Jessica Damiano is a master gardener and journalist with more than 25 years experience in radio, television, print
You put a seed in the ground, water it and watch it sprout, and eventually it becomes a plant, indicating it's alive only because it grows, and it's about as passive as a living, growing thing can be. You might believe this to be true, as we don't typically consider plants to be willful, but they aren't innocent bystanders. The plants you think are sitting passively in your garden are actually waging chemical warfare.
When you introduce a plant to nature, you're forcing it to live in a community rife with threats, where it literally has to fight for its life. It must compete with other plants for nutrients, space and water. An army of insects is always poised to attack, and neighboring plants could be conspiring to poison it. It's a jungle out there.
Nature, however, has a few tricks of its own. Your plants are armed and ready to face the enemy, and they're always on the defense. They produce chemicals to fend off insect and disease pests, and can even take advantage of their neighbor's chemical- and disease-fighting properties. The good news is we humans can be just as opportunistic and use their hard work to save money while sparing the environment and our dinner plates from unnecessary chemicals. All we need to do is familiarize ourselves with the inner workings of each plant's defense mechanism and strategically use it to our advantage.
People dependent on plants for food have known this for centuries, presumably from trial and error, and employed calculated and shrewd methods to protect plants long before the advent of pesticides. This practice has become known as "companion planting." The most famous of these methods comes to us from the Iroquois, who knew that planting corn, pole beans and squash together resulted in a healthy, abundant crop of each: The corn served as a support on which the beans climbed; the beans soaked up nitrogen from the air and distributed it to the soil, where it fertilized all three plants; and the squash's large, prickly leaves kept the soil covered, cool and free of weeds, while discouraging hungry critters from invading. They called this trio "the three sisters."
All legumes, such as the beans in the three sisters garden, plus lentils, soybeans, peanuts and even wisteria, nourish the soil in which they're planted -- to their advantage as well as to the advantage of plants growing nearby. Some, such as alfalfa and clover, can be planted in vegetable beds during the off-season, and when the soil is turned over in spring, valuable nutrients are incorporated, reducing or eliminating the need for fertilizer during the next growing season.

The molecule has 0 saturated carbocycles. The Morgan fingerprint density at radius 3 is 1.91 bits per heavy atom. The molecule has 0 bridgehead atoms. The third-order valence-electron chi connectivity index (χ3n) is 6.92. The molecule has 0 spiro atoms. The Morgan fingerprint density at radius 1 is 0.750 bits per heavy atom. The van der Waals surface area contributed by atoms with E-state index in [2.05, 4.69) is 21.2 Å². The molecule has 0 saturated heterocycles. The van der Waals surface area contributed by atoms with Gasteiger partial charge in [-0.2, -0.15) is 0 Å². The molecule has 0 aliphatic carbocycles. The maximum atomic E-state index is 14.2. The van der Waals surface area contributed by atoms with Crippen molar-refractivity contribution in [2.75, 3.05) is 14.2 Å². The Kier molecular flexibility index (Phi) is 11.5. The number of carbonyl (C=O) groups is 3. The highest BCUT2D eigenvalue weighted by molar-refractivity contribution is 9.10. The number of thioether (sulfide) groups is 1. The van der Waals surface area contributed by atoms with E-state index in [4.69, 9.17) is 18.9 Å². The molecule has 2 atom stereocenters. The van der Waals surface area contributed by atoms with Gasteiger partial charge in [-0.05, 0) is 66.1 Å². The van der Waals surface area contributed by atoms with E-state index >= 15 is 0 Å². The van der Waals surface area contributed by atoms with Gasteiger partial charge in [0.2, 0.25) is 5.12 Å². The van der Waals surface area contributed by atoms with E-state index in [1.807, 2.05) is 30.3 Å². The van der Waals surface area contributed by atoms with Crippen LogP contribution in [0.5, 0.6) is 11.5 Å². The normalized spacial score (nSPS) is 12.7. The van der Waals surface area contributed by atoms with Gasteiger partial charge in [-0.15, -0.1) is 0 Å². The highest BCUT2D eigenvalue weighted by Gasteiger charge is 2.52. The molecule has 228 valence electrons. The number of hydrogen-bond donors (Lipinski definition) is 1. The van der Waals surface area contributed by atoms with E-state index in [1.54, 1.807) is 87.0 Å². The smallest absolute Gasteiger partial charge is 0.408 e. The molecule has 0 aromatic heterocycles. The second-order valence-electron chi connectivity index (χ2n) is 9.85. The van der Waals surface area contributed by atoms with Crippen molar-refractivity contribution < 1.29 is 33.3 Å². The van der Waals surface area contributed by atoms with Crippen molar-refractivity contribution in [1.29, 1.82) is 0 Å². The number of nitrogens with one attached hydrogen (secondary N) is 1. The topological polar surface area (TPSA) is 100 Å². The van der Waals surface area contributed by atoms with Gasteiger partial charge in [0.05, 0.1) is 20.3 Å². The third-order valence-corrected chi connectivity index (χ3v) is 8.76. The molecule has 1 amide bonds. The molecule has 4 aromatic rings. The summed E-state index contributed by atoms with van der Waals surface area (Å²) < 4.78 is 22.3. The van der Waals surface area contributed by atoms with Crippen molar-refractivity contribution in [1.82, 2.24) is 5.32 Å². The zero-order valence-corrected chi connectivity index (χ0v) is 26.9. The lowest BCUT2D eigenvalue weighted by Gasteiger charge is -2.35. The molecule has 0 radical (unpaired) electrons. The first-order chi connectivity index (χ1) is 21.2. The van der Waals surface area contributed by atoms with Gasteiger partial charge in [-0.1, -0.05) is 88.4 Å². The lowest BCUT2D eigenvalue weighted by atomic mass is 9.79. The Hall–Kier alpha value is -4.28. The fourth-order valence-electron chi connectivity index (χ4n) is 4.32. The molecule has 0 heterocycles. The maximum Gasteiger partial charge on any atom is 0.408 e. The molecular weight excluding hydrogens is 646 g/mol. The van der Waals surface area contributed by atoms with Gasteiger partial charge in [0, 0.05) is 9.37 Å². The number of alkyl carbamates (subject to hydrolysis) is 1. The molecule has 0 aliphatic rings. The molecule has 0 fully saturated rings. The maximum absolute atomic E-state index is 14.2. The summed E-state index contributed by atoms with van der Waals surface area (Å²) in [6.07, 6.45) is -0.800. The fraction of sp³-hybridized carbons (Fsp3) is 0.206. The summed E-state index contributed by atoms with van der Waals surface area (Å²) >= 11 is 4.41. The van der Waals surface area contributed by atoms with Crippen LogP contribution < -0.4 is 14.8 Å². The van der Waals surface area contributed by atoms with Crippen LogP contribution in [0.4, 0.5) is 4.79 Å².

Other plants, however, produce chemicals that are toxic to their neighbors. Black walnut trees are among the worst offenders, as their roots emit a natural herbicide into the soil around them, as do fallen leaves and nuts. The toxin can cause many plants to yellow, wilt and die. Apples, asparagus, tomatoes, potatoes and lilacs are among the most susceptible. Other plants, however, such as onions, squash, carrots, arborvitae, rose of Sharon, Siberian iris, zinnia and -- ironically -- poison ivy, are seemingly immune and can grow nearby perfectly unscathed.
Likewise, plants that produce insect poisons or deterrents, or natural fungicides, can be used to protect more susceptible plants from infestation and disease. Marigolds, for instance, produce a chemical that is toxic to nematodes, parasitic worms that live in the soil and can damage plants, especially vegetable and fruit crops. Interspersing marigolds with tomatoes, for instance, is an effective way to ward off nematode damage as well as guard against other pests repelled by their strong scent.
Here are 16 plants to use strategically for a healthier garden:
Basil: Repels aphids, flies, mosquitoes and mites; also has fungicidal properties. Plant around tomatoes to repel hornworms.
Borage: Repels tomato worms.
Catnip: Repels ants, fleas, mosquitoes.
Chamomile: Repels cabbage moths.
Chives: Plant around roses and lettuce to repel aphids.
Lavender: Repels slugs.
Marigolds: Pests (aphids, bean beetles and others) find their scent repulsive, so plant them throughout the vegetable garden. French and African varieties eliminate nematodes from the soil.
Mint: Repels aphids, cabbage moths and cabbage worms. Plant in containers, though, or it will take over your garden.
Nasturtium: Repels aphids, spider mites and whiteflies. Plant around fruit trees, cucumbers, squash and tomatoes (for improved flavor).
Onion: Repels ants, aphids, borers and moles. Also discourages black spot on roses. Plant around carrots, beets, strawberries, tomatoes, lettuce and cabbage, but avoid around beans, parsley, peas and leeks.
Oregano: Repels cucumber beetle.
Petunia: Repels aphids, leafhoppers, Mexican bean beetles.
Radish: Plant around cucumbers and squash to trap beetles.
Rosemary: Deters cabbage moth, bean beetles and carrot fly.
Thyme: Deters cabbage worms and slugs.
Tomatoes: Plant around asparagus to repel asparagus beetles, and around roses to help prevent black spot. Keep away from cabbage, fennel and potatoes.